Even when in baby mode, Mara is all about letters right now. We have to read her alphabet book several times each day.
What’s fascinating to me, though, is the extent to which she’s making the same mistakes that I’ve made when learning other languages. She has trouble with some of the letters that sound alike (D and B, which also look alike, being the most common repeat offenders) and she currently insists that every letter on the page with her initial should be called by that initial and the requisite “M for Mara!” that goes with it. A lot of her letters come with place-holder words that she uses as mnemonics, “X-ray, X!” and so on. She briefly called giraffes Gs because she couldn’t remember the animal name but knew which letter stood next to it in her alphabet books.
More than that, though, she confuses “cheek” and “chin,” though I think she’s over that particular one, because she learned them from me in the first week or so she was with us, back when all she did was count on her fingers and touch our faces to say the few body parts she knew. Wow, she’s come a long way! But anyway, yes, “cheek” and “chin” are mostly good now, and “eyebrows” have found their rightful place. “Upstairs” and “downstairs” are still problems, though. Most opposite pairs are somewhat inconsistent, and honestly there’s not a whole lot of internal logic a kid can grasp when someone “turns on a light” versus when it’s “turned off.” And since she’s neither allowed to “close” nor “open” doors much (or at least not to close doors inside the house until she learns to turn the doorknobs to open them) it shouldn’t be a surprise that she sometimes has a hard time with those.
During her number phase, she was occasionally stymied by 8 and 3, which (understandably!) looked similar to her. I haven’t noticed as much of this with letters and we’ve been talking about how their shapes differ. So F is like E but with another line at the bottom. I’ll sometimes hear her murmuring this to herself as she plays with her letters on the fridge. (And even when she’s not playing with physical letters, she’s often pretending to be Super WHY‘s Princess Presto and writing letters in the air with her imaginary magic wand. “What sounds Sssssss Ssssss Sssss? Ess! A little snake!”)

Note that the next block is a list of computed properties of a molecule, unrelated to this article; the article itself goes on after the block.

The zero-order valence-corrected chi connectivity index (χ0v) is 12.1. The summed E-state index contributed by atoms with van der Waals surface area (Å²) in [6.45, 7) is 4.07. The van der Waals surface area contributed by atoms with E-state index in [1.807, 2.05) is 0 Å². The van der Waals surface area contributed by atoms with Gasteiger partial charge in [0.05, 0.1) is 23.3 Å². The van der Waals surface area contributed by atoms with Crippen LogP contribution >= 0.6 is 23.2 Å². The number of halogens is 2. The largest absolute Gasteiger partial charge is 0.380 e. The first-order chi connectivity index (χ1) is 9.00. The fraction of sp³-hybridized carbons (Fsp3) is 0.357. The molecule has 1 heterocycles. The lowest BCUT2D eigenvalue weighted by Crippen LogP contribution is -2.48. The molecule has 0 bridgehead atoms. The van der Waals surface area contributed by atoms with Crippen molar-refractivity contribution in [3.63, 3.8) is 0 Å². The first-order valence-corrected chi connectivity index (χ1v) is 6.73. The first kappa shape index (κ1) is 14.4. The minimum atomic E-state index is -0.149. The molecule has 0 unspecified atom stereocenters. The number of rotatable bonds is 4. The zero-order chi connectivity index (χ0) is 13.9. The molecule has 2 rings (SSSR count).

She’s also decided that since M is for Mommy, W (“What sounds wuh? wuh? wuh?”) must be for Mama, which she knows isn’t phonologically true but somehow suits her desire for order and also cracks us up. I’m throwing that in here because Lee thinks any talk about how Mara’s the best in her class with letters or anything like that is showing off and that I think she’s going to be some kind of superkid. (And she is the best! Yay, Mara! She not only can identify the letter for her name but “S for Shauna” and a few other favored classmates show up in the lineup as we go through the letters.) Mostly, though, I’m just fascinated by watching her little brain work, see how she learns new things and forgets things and then comes back to them, how she’ll chirp up with something from the back seat that we adults had long since forgotten about.
I couldn’t understand her request for mittens a few weeks ago and she finally sighed, “Mommy, like gloves!” Lee claims that when she can’t understand Mara, Mara usually just sighs and gives up in a huff. Mara’s persistent, though, and as a bit of a perfectionist she likes to make sure we know exactly what she’s trying to say. So we know her little songs and little chants (like “kicking… a door,” which she claims is from Super WHY but I think she must have misheard) and even her favorite baffahabba nonsense sound. I’m so grateful that we have this time with her and that we get to see her growing like this. What a fantastic age, exhausting as it can be!